• Crazy4cats

    That would be really good. I have a PetSmart that is only about 6 or 7 miles from my house, so it’s not too bad. And, I bought gas for only $1.95 per gallon the other day! Woo Hoo! We typically have some of the highest gas prices in the nation.

  • aquariangt

    Only natural pet can do individual cans as well. I haven’t compared pricing though, but they do ship. I’ve been in their store, its closish to me, and they have a nice selection

  • Bobby dog

    It’s definitely convenient; now we need to get them to ship it too! 😉

  • Crazy4cats

    Ok, get ready to yell, D_O. You can order individual cans of certain dog and cat food at PetSmart. But, you have to do an in-store pick up. They will not ship it. It is something they started a few months back and I love it! You pay for it on-line and it is all ready to go for you when you get to the store. It is a great way to buy a variety of canned for us crazy cat people!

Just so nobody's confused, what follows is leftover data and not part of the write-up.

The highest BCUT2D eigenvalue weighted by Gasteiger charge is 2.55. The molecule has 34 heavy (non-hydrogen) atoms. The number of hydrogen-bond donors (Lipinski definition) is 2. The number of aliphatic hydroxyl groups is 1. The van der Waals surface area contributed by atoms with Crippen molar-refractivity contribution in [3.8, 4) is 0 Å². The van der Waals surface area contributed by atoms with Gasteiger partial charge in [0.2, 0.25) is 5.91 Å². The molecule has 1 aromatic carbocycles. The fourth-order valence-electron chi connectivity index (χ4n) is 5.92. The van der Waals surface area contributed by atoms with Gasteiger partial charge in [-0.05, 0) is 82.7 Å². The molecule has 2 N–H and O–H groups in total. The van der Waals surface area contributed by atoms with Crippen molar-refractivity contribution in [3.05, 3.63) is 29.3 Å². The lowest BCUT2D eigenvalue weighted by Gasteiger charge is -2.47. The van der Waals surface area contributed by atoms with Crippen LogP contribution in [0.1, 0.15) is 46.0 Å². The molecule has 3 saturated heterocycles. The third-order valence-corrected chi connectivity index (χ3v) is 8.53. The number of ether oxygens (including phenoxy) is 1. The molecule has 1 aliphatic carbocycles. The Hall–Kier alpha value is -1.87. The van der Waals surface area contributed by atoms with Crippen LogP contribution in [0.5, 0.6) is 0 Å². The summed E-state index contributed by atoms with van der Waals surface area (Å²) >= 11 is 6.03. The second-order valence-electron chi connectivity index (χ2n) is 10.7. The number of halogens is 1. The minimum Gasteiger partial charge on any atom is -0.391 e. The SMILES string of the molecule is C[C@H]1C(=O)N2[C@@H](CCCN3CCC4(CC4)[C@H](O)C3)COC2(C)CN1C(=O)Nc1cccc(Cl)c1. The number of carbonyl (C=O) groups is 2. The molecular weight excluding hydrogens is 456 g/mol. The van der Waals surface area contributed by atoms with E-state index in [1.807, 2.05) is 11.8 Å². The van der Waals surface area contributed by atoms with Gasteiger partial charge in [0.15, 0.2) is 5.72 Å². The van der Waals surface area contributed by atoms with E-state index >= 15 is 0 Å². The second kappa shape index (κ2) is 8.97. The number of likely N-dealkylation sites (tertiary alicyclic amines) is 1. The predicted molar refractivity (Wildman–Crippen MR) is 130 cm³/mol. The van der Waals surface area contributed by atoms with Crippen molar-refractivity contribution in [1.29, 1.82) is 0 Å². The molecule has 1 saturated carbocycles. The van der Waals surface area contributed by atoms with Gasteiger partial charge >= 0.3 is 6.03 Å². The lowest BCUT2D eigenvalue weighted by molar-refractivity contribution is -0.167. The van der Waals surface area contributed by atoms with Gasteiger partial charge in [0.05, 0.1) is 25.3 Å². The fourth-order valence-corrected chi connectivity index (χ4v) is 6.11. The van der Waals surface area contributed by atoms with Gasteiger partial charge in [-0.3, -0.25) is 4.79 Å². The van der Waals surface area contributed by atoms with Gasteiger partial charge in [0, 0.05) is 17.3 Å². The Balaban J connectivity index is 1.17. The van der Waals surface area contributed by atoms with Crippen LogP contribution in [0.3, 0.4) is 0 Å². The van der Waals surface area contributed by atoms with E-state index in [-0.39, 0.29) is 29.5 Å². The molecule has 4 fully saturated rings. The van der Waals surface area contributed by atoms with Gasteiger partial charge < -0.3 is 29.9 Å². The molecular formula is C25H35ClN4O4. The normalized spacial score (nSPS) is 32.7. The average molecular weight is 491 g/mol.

• Dog_Obsessed

    If I ever find an online site that sells individual cans at a reasonable price, then I’m shouting it through a megaphone from the top of the Empire State Building! Lol, JK, but I’ll be sure to tell you. 😀

  • Bobby dog

    If you ever find an on-line site that sells individual cans at a reasonable price, please track me down! That would be such a convenience for my finicky cats. 😉

  • Dog_Obsessed


  • Dog_Obsessed

    Yeah, carrageenan isn’t my first choice either. I try to use as few foods as possible that contain it, but when it comes down to what I can get locally my opinions are pretty limited. If only there was a way to order small or varied packs or canned food online. :/